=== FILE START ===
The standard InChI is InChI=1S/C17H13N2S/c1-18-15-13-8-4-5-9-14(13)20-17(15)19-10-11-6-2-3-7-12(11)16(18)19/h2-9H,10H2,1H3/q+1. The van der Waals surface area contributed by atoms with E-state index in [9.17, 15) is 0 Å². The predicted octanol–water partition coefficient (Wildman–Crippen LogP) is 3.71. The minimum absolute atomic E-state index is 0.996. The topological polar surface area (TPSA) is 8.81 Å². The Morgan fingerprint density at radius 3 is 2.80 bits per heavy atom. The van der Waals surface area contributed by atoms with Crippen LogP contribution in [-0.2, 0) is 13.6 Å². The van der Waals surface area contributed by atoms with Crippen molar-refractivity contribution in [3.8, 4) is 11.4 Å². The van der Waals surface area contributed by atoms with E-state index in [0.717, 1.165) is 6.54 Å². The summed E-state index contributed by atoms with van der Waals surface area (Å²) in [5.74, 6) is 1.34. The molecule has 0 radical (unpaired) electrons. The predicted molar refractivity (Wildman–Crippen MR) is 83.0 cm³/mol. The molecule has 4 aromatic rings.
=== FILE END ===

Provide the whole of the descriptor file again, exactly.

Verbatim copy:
The standard InChI is InChI=1S/C17H13N2S/c1-18-15-13-8-4-5-9-14(13)20-17(15)19-10-11-6-2-3-7-12(11)16(18)19/h2-9H,10H2,1H3/q+1. The van der Waals surface area contributed by atoms with E-state index in [9.17, 15) is 0 Å². The predicted octanol–water partition coefficient (Wildman–Crippen LogP) is 3.71. The minimum absolute atomic E-state index is 0.996. The topological polar surface area (TPSA) is 8.81 Å². The Morgan fingerprint density at radius 3 is 2.80 bits per heavy atom. The van der Waals surface area contributed by atoms with Crippen LogP contribution in [-0.2, 0) is 13.6 Å². The van der Waals surface area contributed by atoms with Crippen molar-refractivity contribution in [3.8, 4) is 11.4 Å². The van der Waals surface area contributed by atoms with E-state index in [0.717, 1.165) is 6.54 Å². The summed E-state index contributed by atoms with van der Waals surface area (Å²) in [5.74, 6) is 1.34. The molecule has 0 radical (unpaired) electrons. The predicted molar refractivity (Wildman–Crippen MR) is 83.0 cm³/mol. The molecule has 4 aromatic rings.